Another planet with liquid water may lie within
light years of the Solar System.


Small stars host droves of life-friendly worlds

The galaxy’s most common type of star system often includes potentially habitable Earth-sized planets.

Ron Cowen
09 January 2013

Planets just like home — roughly the size of Earth and residing at a distance from a star where water would be liquid — are likely to orbit some of the stars nearest to the Solar System, according to a new statistical study using data from NASA’s Kepler telescope.

Courtney Dressing, an astronomer from Harvard University in Cambridge, Massachusetts, announced the results on 8 January at a meeting of the American Astronomical Society in Long Beach, California.

“This is terrific,” says Kepler researcher Natalie Batalha of San Jose State University in California, who was not part of the study but chaired the session where Dressing presented the findings. At the end of Dressing’s talk, Batalha was so stunned she momentarily forgot to ask the audience if there were any questions.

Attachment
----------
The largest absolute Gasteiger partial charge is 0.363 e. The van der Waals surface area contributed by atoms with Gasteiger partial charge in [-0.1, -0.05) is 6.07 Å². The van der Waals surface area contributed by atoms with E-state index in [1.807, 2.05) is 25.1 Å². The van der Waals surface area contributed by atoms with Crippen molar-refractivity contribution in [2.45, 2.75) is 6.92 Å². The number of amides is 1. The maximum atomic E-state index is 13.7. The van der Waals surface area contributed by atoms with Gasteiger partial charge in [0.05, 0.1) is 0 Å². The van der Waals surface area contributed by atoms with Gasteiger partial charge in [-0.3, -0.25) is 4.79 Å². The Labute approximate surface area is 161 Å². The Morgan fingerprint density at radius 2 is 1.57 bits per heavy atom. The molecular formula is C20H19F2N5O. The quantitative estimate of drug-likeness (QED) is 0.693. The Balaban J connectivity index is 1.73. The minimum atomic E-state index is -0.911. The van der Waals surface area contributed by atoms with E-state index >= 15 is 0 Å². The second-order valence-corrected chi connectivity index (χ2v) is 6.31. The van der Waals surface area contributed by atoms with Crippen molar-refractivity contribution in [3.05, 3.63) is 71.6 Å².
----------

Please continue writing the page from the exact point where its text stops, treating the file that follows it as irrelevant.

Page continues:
Dressing’s study, done in collaboration with Harvard colleague David Charbonneau, focusses on the occurrence of Earth-sized planets — which they define as planets having a radius between half and twice that of Earth — around so-called M dwarfs. These are cool, low-mass stars that account for about 75% of the stars in our galaxy.

Read more: Small stars host droves of life-friendly worlds : Nature News & Comment.

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